”A woman needs a man like a fish needs a bicycle,” a wise person once said, or rather, a wise company. I couldn’t agree with you more Guinness. Stumbling upon this advertisement in the Guinness Storehouse museum was more than fitting at the time because Dublin is the city in which I chose to really embark on a solo female travel adventure: three whole days (including a day of travel) all on my own. This might seem like a piece of cake to many well-versed female solo travelers, but at the time, I hadn’t really fully done it before. I was indeed a newbie to the whole thing.
As I mentioned in my post about traveling solo for my first day in Cork, female solo travel is often seen as a taboo thing, because somehow being women automatically makes us more endangered. Though I do believe there are certain cities and areas that a woman should avoid while traveling alone, I would say the same thing for a man in most cases. Feeling this way didn’t make me any less nervous though, as I was still quite new to the whole idea when I arrived in Dublin (I barely count walking around Cork for an afternoon and a morning by myself). That being said, I discovered that if you were ever to take your first trip as a solo female travel, Dublin is definitely a great city to do it. There is an array of sites, activities, and museums to keep you occupied. This city is full of beautiful history, hidden gems, and little quirks.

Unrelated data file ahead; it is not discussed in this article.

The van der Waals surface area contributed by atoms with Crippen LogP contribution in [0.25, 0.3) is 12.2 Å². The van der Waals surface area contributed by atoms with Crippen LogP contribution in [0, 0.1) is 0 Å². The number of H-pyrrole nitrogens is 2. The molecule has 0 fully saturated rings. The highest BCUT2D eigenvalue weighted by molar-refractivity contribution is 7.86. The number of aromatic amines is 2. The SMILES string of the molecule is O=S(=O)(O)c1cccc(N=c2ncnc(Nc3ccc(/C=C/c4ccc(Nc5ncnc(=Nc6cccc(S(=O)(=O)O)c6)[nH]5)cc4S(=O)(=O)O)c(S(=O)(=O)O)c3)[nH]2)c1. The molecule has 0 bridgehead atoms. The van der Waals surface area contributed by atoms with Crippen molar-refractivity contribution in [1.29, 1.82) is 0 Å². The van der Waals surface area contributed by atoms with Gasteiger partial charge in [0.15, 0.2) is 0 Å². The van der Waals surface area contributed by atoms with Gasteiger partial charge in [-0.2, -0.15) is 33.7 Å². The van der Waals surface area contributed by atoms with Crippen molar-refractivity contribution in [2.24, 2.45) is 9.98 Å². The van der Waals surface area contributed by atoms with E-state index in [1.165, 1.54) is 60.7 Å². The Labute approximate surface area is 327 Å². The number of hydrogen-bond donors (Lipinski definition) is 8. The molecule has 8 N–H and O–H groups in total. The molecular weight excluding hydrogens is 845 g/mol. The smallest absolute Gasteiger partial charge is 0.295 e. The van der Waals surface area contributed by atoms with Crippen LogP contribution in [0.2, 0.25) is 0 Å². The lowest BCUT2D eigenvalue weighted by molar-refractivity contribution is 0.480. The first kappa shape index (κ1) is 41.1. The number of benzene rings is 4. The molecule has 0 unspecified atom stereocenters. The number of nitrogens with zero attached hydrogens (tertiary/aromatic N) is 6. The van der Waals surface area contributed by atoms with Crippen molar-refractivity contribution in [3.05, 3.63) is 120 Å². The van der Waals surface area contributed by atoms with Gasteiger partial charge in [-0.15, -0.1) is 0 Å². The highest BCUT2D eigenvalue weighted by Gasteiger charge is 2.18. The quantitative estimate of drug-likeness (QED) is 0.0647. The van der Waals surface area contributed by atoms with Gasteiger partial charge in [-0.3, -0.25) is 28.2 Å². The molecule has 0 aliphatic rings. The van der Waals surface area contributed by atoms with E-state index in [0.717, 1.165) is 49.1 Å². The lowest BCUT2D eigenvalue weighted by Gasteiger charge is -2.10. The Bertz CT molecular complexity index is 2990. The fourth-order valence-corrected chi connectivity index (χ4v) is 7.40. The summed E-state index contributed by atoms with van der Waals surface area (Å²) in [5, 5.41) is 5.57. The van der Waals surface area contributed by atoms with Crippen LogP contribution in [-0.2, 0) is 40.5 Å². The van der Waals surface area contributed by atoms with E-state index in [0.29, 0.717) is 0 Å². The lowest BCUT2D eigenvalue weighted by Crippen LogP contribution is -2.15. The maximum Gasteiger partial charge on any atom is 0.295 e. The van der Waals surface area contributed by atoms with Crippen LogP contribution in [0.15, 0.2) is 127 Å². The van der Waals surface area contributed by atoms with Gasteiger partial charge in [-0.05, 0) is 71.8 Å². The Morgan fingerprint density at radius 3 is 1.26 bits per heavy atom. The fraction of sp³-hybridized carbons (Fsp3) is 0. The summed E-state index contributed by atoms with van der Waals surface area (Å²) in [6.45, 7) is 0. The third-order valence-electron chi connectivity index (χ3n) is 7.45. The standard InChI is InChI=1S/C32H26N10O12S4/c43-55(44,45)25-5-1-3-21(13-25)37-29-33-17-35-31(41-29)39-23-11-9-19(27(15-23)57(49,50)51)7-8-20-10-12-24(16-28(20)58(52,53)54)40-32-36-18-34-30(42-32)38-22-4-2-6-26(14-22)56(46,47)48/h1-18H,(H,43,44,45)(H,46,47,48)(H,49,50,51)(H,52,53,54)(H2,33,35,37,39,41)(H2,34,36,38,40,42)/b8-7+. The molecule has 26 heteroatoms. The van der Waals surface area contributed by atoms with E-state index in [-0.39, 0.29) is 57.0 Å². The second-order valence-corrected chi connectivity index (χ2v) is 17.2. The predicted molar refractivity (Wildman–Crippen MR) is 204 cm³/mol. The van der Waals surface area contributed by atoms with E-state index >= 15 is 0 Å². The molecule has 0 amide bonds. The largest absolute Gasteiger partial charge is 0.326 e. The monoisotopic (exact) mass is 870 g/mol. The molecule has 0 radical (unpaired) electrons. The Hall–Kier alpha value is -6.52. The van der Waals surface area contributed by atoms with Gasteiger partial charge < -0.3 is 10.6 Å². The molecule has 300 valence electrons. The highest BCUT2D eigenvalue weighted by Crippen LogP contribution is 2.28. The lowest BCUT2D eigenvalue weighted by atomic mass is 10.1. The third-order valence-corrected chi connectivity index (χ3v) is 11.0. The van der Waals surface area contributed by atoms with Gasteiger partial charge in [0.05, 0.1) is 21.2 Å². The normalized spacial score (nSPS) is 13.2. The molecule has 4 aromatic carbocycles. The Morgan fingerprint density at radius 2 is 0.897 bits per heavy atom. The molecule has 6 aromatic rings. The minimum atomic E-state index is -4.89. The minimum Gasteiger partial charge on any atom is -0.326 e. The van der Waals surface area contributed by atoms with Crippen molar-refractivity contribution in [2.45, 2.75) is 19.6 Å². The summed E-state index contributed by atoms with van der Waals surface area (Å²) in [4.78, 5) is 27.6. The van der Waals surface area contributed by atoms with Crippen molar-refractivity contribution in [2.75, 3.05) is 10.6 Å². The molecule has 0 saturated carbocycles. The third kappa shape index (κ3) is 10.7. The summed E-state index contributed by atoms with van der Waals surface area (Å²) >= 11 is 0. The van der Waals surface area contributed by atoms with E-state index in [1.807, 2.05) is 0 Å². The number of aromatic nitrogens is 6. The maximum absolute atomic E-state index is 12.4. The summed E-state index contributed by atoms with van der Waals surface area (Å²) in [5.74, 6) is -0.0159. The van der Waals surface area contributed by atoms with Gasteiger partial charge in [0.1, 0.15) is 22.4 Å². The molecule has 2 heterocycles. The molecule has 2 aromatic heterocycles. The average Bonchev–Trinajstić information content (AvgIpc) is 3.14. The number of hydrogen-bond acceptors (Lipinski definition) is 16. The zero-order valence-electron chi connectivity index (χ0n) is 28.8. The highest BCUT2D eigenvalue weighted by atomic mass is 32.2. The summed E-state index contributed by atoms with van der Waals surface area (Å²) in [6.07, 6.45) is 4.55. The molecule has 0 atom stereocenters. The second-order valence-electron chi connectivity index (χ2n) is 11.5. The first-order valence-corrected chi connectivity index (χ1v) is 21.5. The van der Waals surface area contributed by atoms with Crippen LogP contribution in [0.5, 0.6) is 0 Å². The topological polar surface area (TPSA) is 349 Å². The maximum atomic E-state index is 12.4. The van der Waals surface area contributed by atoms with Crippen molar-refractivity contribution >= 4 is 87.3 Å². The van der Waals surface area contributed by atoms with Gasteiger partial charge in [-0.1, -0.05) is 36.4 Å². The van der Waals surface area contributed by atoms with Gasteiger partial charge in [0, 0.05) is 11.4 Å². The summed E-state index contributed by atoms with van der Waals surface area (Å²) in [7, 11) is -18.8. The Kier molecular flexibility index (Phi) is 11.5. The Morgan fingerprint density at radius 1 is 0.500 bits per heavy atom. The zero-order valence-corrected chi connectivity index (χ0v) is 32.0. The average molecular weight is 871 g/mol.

Unlike in Cork where I kept exploring some of the historical buildings and museums until my friends arrived, Dublin was all mine. My itinerary was wide open with what I wanted to do, where I wanted to go, and what I wanted to see. This sort of liberty is a bit unnerving at first. If you usually travel with other people always, then you will have trouble knowing what to do with yourself, feeling like you are waiting to make a plan with other people, feeling like you should be having a friend next to you deciding what the best plan of action is. This kind of freedom of being able to just start exploring is kind of scary but is also immensely rewarding.